How Charitable Contributions Can Benefit You at Tax Time
How Charitable Contributions Can Benefit You at Tax Time
Charitable donations are an important way to give back, and they also can play a helpful role as deductions against your income taxes. To make the most of these tax deductions, you need to understand what the IRS does and does not allow, as well as how to keep good records.
What Is a Charity?
For your donation to count as a tax deduction, you must give it to an organization that is qualified as a charity by the IRS—the IRS keeps a list of exempt organizations you can search if you are unsure.
Charitable, religious, and educational institutions are commonly qualified charities—some of which may also be called 501(c)(3) organizations, referencing the Internal Revenue Code section that governs these tax-exempt organizations.
What Counts as a Charitable Contribution?
Charitable gifts are usually cash or personal property, but charitable deductions can also be things like stocks or bonds or real property.
Your time is not a charitable deduction, no matter what skill set you have or what expertise you bring to the table. You can, however, deduct your transportation costs—such as public transportation or a specified cents-per-mile when using your own car—and any costs you incur to do qualifying volunteer work, such as buying supplies or a uniform, or paying for parking.
Valuing Charity Donations
The valuing of charitable contributions can be tricky:
- If you give cash, however, that's easy.
- If you give stock or bonds, the donation equals the current value of the item.
- If you give used property, the rule is that you can deduct the fair market value of the item—what someone would actually pay for it.
- If you make a charitable contribution and receive something of value in return—like a tote bag or tickets to an event—then the value of the reward must be deducted from the value of your gift.
- If you give a gift to a college or university in return for the right to buy tickets to a sporting event at that institution, you can deduct only 80 percent of your contribution.
In the eyes of the IRS, it's not enough to give a charity gifts. You must also have proof that you made donations to charity, in order to be able to claim your tax deduction. This means you need to keep a receipt, cashed check, bank statement, or payroll deduction record.
When you get a receipt from the organization, it must list the organization's name, the date of the donation, and the amount of the charitable gift.
You must have a record for every donation, even a dollar bill you put in the Salvation Army bucket or in your church collection plate for it to be qualified as charitable giving by the IRS.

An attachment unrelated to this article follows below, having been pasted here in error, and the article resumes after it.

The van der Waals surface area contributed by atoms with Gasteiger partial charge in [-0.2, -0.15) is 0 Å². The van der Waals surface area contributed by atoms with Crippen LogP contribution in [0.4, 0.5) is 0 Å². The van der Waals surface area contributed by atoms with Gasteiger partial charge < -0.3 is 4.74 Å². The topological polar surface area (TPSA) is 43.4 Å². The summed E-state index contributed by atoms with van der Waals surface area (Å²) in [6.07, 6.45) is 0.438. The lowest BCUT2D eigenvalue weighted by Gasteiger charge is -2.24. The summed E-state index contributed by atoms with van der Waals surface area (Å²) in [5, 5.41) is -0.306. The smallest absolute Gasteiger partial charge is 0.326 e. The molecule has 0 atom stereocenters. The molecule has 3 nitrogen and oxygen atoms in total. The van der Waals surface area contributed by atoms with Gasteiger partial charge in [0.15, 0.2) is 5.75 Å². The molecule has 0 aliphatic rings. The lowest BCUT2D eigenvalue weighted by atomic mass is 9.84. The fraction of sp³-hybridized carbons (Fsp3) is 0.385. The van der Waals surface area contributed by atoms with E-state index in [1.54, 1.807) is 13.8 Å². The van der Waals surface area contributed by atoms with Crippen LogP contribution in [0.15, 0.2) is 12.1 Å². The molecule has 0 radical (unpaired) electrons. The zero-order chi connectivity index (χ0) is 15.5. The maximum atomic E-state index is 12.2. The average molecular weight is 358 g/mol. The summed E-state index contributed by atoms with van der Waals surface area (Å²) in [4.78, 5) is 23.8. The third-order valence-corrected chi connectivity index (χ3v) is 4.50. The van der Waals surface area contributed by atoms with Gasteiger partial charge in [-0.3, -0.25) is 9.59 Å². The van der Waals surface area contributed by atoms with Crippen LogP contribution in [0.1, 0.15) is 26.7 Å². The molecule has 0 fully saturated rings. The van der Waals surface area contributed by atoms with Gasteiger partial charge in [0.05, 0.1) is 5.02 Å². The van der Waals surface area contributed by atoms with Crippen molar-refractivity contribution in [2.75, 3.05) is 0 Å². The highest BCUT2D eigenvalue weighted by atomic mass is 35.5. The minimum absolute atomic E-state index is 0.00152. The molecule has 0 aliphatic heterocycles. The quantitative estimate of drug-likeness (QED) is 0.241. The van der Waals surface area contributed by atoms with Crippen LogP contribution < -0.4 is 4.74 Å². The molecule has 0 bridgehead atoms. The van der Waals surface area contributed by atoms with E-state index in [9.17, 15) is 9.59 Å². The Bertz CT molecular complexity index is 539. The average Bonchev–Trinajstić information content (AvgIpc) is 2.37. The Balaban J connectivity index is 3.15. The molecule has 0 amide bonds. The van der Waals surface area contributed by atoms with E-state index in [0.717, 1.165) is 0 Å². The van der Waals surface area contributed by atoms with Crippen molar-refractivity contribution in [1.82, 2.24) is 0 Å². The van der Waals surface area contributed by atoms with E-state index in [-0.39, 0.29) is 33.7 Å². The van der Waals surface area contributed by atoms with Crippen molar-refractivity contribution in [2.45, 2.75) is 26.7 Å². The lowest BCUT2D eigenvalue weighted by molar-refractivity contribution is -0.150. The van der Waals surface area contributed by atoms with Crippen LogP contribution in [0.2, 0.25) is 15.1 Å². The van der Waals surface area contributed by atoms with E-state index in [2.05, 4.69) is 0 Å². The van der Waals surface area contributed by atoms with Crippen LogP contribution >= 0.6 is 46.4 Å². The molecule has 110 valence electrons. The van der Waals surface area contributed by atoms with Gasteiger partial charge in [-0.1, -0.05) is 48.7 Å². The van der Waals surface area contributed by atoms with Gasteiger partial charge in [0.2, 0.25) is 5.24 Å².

If a single donation is over $250, then you must have a receipt from the organization (even if you also have a cashed check or bank statement to prove it) in order to qualify for a charitable donations tax deduction. If your charitable donation is more than $250, then your receipt must also show whether the organization gave you anything in return.
Any donation you make within a calendar year counts for that tax year. If you make a donation using a credit card, the donation counts on the day it is made, not the day you pay your credit card bill. Similarly, the day you write a check counts as the date that contribution is made.
When you give away appreciated property—property that is worth more now than when you bought it, such as your house—giving it to a charity allows you to avoid being taxed on the appreciation. If you had sold the house and written a check for the same amount to the charity, you would have been taxed on that appreciation, but if you give away the appreciated property, you get the deduction for the full amount of its value without ever having been taxed on it.
When you donate a car that is worth more than $500—and the charity then sells the car—the amount you can deduct is limited to how much the charity sells the car for at auction. If the charity keeps the car to use, you can deduct its fair market value.
While it might be tempting to donate all the things you might otherwise throw out, the IRS only allows you to deduct items that are in good condition or better, so your stained T-shirt should go in the trash instead of the donation bag.
How Much Can You Deduct?
You are allowed to deduct up to 50 percent of your adjusted gross income (AGI) when you are giving to religious groups, public charities, and colleges.
If you are giving to other nonprofits—such as fraternal organizations—the cap may be lower, so check with your tax preparer.
If you are giving away appreciated property, then you can deduct up to 30 percent of your AGI.
If you had more charitable contributions than are allowed in one tax year, you can carry them over to the next tax year.
How to Take the Deduction
To take a charitable deduction on your taxes, you must file Form 1040 and itemize your deductions on Schedule A.
If you've given a total of more than $500 in noncash contributions, you must complete Form 8283.
If you've given a single item or group of similar items whose total value exceeds $5,000 (except publicly traded securities), then you must provide an appraisal.
The tax bracket you are in will determine how much you benefit from the charitable deduction. The higher your bracket, the more tax you are paying on your income, so a donation will save you more. For example, if you are in a 33% tax bracket, a gift of $100 effectively will save you $33 on your taxes because you will avoid the tax associated with that amount. If you are in a 25% bracket, donating $100 effectively saves you $25.
Charitable deductions can be a great way to do good, while reducing your income tax burden.
If you have questions about charitable contributions and want to speak to a tax professional, LegalZoom can help. Sign up for the personal legal plan for access to a tax professional who can give you tax advice regarding charitable contributions.